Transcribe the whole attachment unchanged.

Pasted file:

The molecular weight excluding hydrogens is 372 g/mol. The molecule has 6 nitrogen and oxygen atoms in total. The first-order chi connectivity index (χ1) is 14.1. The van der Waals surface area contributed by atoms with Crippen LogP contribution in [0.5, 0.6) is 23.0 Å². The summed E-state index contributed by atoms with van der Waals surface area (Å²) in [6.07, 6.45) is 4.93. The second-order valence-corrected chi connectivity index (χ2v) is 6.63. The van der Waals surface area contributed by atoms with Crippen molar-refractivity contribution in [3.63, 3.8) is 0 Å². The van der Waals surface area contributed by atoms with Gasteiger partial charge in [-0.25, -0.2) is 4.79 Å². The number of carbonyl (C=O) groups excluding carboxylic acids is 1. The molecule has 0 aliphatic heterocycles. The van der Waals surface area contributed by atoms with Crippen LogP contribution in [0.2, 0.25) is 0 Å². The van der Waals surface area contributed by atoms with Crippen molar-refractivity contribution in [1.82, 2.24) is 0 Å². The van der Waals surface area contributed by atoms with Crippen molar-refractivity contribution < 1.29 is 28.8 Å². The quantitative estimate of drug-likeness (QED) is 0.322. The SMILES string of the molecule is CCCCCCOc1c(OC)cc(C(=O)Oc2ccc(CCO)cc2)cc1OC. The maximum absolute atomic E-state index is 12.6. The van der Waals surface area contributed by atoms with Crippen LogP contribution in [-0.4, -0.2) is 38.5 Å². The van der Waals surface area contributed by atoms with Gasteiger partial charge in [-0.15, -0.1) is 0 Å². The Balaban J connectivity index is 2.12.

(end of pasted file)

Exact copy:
The molecular weight excluding hydrogens is 372 g/mol. The molecule has 6 nitrogen and oxygen atoms in total. The first-order chi connectivity index (χ1) is 14.1. The van der Waals surface area contributed by atoms with Crippen LogP contribution in [0.5, 0.6) is 23.0 Å². The summed E-state index contributed by atoms with van der Waals surface area (Å²) in [6.07, 6.45) is 4.93. The second-order valence-corrected chi connectivity index (χ2v) is 6.63. The van der Waals surface area contributed by atoms with Crippen molar-refractivity contribution in [3.63, 3.8) is 0 Å². The van der Waals surface area contributed by atoms with Gasteiger partial charge in [-0.25, -0.2) is 4.79 Å². The number of carbonyl (C=O) groups excluding carboxylic acids is 1. The molecule has 0 aliphatic heterocycles. The van der Waals surface area contributed by atoms with Crippen LogP contribution in [0.2, 0.25) is 0 Å². The van der Waals surface area contributed by atoms with Crippen molar-refractivity contribution in [1.82, 2.24) is 0 Å². The van der Waals surface area contributed by atoms with Crippen molar-refractivity contribution < 1.29 is 28.8 Å². The quantitative estimate of drug-likeness (QED) is 0.322. The SMILES string of the molecule is CCCCCCOc1c(OC)cc(C(=O)Oc2ccc(CCO)cc2)cc1OC. The maximum absolute atomic E-state index is 12.6. The van der Waals surface area contributed by atoms with Crippen LogP contribution in [-0.4, -0.2) is 38.5 Å². The van der Waals surface area contributed by atoms with Gasteiger partial charge in [-0.15, -0.1) is 0 Å². The Balaban J connectivity index is 2.12.